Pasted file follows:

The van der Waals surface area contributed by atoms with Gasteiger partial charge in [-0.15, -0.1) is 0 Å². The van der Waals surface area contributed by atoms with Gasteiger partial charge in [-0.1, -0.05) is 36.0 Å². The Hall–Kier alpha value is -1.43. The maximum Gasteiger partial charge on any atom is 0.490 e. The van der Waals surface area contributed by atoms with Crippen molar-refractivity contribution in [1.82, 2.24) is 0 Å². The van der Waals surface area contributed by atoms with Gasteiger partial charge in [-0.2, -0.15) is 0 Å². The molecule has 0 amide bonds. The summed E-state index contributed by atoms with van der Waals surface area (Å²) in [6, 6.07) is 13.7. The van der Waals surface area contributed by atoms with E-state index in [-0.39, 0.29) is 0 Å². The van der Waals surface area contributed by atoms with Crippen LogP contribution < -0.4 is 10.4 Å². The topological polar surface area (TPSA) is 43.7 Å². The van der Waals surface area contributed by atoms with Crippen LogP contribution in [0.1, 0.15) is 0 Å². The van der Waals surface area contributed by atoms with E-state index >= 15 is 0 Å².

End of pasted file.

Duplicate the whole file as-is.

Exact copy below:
The van der Waals surface area contributed by atoms with Gasteiger partial charge in [-0.15, -0.1) is 0 Å². The van der Waals surface area contributed by atoms with Gasteiger partial charge in [-0.1, -0.05) is 36.0 Å². The Hall–Kier alpha value is -1.43. The maximum Gasteiger partial charge on any atom is 0.490 e. The van der Waals surface area contributed by atoms with Crippen molar-refractivity contribution in [1.82, 2.24) is 0 Å². The van der Waals surface area contributed by atoms with Gasteiger partial charge in [-0.2, -0.15) is 0 Å². The molecule has 0 amide bonds. The summed E-state index contributed by atoms with van der Waals surface area (Å²) in [6, 6.07) is 13.7. The van der Waals surface area contributed by atoms with E-state index in [-0.39, 0.29) is 0 Å². The van der Waals surface area contributed by atoms with Crippen LogP contribution < -0.4 is 10.4 Å². The topological polar surface area (TPSA) is 43.7 Å². The van der Waals surface area contributed by atoms with Crippen LogP contribution in [0.1, 0.15) is 0 Å². The van der Waals surface area contributed by atoms with E-state index >= 15 is 0 Å².